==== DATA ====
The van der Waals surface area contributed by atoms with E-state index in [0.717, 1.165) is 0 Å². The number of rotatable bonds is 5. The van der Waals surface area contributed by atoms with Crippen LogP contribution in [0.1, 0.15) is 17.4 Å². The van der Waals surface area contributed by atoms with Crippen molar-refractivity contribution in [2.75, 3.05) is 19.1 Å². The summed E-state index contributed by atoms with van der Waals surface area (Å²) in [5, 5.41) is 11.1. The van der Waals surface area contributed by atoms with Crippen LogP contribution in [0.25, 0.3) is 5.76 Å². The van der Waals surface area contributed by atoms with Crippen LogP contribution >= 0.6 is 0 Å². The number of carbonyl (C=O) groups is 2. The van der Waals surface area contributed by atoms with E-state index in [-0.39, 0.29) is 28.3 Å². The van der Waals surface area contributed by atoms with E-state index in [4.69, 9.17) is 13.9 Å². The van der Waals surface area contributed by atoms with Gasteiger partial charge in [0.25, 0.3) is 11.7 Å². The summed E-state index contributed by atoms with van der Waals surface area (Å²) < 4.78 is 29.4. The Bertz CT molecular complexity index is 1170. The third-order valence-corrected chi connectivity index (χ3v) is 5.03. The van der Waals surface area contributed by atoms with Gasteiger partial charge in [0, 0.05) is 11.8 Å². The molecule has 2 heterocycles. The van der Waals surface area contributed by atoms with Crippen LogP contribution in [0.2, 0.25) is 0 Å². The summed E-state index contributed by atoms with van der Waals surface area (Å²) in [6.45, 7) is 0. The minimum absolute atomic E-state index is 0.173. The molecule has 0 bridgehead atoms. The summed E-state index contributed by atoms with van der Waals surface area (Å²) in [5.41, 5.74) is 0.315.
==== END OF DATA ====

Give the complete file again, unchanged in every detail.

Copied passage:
The van der Waals surface area contributed by atoms with E-state index in [0.717, 1.165) is 0 Å². The number of rotatable bonds is 5. The van der Waals surface area contributed by atoms with Crippen LogP contribution in [0.1, 0.15) is 17.4 Å². The van der Waals surface area contributed by atoms with Crippen molar-refractivity contribution in [2.75, 3.05) is 19.1 Å². The summed E-state index contributed by atoms with van der Waals surface area (Å²) in [5, 5.41) is 11.1. The van der Waals surface area contributed by atoms with Crippen LogP contribution in [0.25, 0.3) is 5.76 Å². The van der Waals surface area contributed by atoms with Crippen LogP contribution >= 0.6 is 0 Å². The number of carbonyl (C=O) groups is 2. The van der Waals surface area contributed by atoms with E-state index in [-0.39, 0.29) is 28.3 Å². The van der Waals surface area contributed by atoms with E-state index in [4.69, 9.17) is 13.9 Å². The van der Waals surface area contributed by atoms with Gasteiger partial charge in [0.25, 0.3) is 11.7 Å². The summed E-state index contributed by atoms with van der Waals surface area (Å²) < 4.78 is 29.4. The Bertz CT molecular complexity index is 1170. The third-order valence-corrected chi connectivity index (χ3v) is 5.03. The van der Waals surface area contributed by atoms with Gasteiger partial charge in [0, 0.05) is 11.8 Å². The molecule has 2 heterocycles. The van der Waals surface area contributed by atoms with Crippen LogP contribution in [0.2, 0.25) is 0 Å². The summed E-state index contributed by atoms with van der Waals surface area (Å²) in [6.45, 7) is 0. The minimum absolute atomic E-state index is 0.173. The molecule has 0 bridgehead atoms. The summed E-state index contributed by atoms with van der Waals surface area (Å²) in [5.41, 5.74) is 0.315.